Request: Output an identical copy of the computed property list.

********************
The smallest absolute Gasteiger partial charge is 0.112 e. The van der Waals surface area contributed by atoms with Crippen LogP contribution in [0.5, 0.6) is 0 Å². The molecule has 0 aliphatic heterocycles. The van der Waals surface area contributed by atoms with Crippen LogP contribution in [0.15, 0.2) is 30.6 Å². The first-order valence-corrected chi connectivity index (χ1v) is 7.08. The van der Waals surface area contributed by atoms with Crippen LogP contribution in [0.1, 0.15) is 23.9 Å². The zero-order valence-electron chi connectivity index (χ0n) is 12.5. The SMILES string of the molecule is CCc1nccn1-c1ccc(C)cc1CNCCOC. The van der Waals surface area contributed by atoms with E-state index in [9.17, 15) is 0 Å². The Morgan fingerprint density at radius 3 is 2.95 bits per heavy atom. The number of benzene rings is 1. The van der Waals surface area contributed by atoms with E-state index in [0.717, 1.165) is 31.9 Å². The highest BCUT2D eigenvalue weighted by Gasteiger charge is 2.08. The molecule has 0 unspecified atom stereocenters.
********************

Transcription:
The smallest absolute Gasteiger partial charge is 0.112 e. The van der Waals surface area contributed by atoms with Crippen LogP contribution in [0.5, 0.6) is 0 Å². The molecule has 0 aliphatic heterocycles. The van der Waals surface area contributed by atoms with Crippen LogP contribution in [0.15, 0.2) is 30.6 Å². The first-order valence-corrected chi connectivity index (χ1v) is 7.08. The van der Waals surface area contributed by atoms with Crippen LogP contribution in [0.1, 0.15) is 23.9 Å². The zero-order valence-electron chi connectivity index (χ0n) is 12.5. The SMILES string of the molecule is CCc1nccn1-c1ccc(C)cc1CNCCOC. The van der Waals surface area contributed by atoms with E-state index in [9.17, 15) is 0 Å². The Morgan fingerprint density at radius 3 is 2.95 bits per heavy atom. The number of benzene rings is 1. The van der Waals surface area contributed by atoms with E-state index in [0.717, 1.165) is 31.9 Å². The highest BCUT2D eigenvalue weighted by Gasteiger charge is 2.08. The molecule has 0 unspecified atom stereocenters.